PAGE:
At the end of the financial year 2004–05, the NHS as a whole had a deficit of around £250 million. That is less than half of 1 per cent. of total NHS resources. I would prefer—the whole House would prefer—to have no deficit at all, and in a moment I will explain how we are going to get rid of it. However, let me remind hon. Members of a fact that the hon. Member for South Cambridgeshire unaccountably failed to mention: in 1996–97, when the NHS annual budget was only £33 billion, the overall deficit was £460 million, which is almost 1.5 per cent. of a total budget that was, of course, far smaller.
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Kali Mountford : My right hon. Friend mentioned value for money. In that context, I offer her my personal thanks for a very helpful intervention in advising primary care trusts about the prescription of Herceptin. My constituent, Karen Gibson, starts her treatment today. Such new drugs are expensive in the early years of their administration and set us a challenge in achieving value for money in terms of the investment that has to go into an individual's health care. Should we not consider health expenditure in the round, with the outcome that patients get better?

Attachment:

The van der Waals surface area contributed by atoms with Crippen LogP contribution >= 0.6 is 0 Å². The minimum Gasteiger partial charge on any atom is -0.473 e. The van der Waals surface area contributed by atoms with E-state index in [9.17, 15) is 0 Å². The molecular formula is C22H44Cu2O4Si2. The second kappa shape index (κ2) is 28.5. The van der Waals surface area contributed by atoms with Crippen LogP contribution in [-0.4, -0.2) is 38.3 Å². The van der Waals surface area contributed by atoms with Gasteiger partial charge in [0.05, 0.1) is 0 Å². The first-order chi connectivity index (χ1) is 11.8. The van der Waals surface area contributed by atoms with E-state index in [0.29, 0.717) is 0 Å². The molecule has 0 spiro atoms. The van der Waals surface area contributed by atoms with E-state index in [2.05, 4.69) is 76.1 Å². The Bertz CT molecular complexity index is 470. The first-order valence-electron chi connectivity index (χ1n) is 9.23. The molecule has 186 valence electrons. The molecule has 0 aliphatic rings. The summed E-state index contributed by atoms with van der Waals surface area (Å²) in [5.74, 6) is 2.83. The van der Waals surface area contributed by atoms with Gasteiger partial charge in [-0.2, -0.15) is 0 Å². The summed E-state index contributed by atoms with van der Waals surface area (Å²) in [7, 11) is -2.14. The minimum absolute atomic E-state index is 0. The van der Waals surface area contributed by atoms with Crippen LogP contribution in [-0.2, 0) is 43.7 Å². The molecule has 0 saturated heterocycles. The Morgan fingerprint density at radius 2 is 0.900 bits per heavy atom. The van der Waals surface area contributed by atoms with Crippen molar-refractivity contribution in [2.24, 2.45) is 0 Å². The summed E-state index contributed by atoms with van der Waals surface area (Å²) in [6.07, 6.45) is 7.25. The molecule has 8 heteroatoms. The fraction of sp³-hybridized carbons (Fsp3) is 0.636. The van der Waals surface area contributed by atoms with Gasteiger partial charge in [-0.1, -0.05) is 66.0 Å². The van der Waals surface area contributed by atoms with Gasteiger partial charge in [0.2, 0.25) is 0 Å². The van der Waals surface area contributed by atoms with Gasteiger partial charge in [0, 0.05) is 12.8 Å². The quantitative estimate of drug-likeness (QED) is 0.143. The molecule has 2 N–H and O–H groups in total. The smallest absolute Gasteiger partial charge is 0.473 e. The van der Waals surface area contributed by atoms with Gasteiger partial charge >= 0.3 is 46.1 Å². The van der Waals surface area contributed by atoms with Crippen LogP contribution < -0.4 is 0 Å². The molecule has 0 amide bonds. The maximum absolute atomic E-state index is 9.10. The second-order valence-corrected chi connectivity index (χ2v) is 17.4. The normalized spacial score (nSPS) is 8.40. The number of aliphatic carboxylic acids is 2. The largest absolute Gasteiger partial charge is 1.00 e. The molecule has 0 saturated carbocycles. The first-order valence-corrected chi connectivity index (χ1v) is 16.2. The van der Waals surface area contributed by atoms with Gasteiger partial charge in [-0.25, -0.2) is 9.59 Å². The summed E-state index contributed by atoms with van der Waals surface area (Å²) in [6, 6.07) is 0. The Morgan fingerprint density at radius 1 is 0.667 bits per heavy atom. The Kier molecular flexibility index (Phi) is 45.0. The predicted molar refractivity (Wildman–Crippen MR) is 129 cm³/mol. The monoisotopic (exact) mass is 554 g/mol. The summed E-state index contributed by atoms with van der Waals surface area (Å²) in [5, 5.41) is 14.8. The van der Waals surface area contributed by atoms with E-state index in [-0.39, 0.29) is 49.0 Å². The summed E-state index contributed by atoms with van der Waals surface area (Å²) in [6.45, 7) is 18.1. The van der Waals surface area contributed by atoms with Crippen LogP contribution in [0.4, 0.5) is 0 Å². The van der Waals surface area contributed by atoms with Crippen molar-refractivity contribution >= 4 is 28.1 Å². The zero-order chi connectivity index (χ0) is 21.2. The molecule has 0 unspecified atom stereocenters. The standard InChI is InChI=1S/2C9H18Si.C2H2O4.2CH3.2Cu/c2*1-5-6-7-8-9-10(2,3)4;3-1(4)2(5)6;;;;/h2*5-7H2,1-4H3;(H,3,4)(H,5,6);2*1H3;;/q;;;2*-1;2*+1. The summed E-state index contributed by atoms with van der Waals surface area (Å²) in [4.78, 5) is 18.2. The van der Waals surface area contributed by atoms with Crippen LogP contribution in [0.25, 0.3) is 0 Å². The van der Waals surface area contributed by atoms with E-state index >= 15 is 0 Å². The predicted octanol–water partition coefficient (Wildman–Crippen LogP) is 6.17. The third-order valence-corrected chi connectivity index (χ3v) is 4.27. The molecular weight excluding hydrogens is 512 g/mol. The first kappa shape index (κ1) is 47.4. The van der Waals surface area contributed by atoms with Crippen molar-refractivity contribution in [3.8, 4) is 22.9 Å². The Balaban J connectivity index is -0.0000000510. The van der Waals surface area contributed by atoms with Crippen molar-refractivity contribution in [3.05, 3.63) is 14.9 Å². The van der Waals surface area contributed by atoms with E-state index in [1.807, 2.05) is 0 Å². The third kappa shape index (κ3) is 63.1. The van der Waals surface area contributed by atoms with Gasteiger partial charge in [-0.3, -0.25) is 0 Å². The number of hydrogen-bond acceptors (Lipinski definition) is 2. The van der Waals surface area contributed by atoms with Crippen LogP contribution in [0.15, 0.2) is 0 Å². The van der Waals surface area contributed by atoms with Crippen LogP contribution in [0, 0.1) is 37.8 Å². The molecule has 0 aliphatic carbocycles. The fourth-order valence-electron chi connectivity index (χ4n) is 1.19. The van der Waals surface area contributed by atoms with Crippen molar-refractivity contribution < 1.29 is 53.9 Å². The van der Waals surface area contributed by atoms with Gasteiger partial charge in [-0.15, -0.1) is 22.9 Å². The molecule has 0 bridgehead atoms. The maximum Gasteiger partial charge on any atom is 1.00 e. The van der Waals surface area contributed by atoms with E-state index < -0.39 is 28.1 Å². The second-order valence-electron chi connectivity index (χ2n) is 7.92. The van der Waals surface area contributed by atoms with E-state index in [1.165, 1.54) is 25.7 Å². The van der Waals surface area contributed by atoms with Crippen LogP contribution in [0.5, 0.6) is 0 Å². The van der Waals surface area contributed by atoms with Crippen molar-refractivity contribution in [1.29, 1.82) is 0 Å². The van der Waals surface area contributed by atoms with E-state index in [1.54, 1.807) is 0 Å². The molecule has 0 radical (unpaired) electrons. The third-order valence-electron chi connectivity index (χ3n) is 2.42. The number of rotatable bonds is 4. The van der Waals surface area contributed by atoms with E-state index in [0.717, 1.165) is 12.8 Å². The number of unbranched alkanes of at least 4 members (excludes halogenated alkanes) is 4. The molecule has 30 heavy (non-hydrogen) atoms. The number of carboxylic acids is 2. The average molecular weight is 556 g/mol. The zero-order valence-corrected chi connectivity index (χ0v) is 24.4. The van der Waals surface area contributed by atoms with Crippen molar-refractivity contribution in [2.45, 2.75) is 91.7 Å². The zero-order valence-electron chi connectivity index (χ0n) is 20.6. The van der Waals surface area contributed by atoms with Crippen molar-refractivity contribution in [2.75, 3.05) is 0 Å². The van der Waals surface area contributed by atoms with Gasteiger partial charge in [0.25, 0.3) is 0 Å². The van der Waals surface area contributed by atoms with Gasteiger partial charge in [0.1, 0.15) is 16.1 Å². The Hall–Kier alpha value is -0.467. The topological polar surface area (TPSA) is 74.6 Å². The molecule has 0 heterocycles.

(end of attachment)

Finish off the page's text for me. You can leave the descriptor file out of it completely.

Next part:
Ms Hewitt: My hon. Friend is absolutely right. The measure of all this is in getting the best possible health for patients with the best possible value for money. Thanks to the wonders of medical science, many new drugs and therapies such as Herceptin are becoming available. Some of those are very expensive, and we must ensure through our reforms that we get the best possible value for money for every pound of taxpayers' money that we invest in the NHS.

Several hon. Members rose—

Ms Hewitt: I had better give way to the hon. Member for South Cambridgeshire, as he may wish to answer the question that he was posed earlier.

Mr. Lansley: In the expectation that the right hon. Lady would talk about the NHS deficit, I asked the National Audit Office for the figures on the cumulative deficit year by year. In 1997–98—the first year of the incoming Labour Government—the cumulative deficit was £26 million; in 2003–04, the last year for which figures are available, it was £276 million; and this year it is likely to be more than £520 million. Under this Government, the cumulative deficit has risen from £26 million to more than £500 million.

Ms Hewitt: I suspect that the hon. Gentleman is muddling up the NHS deficit with the overall picture including the Department of Health. The figures that I have are very clear. In 1996–97—in other words, the last year of the hon. Gentleman's Administration—the overall NHS deficit was £460 million.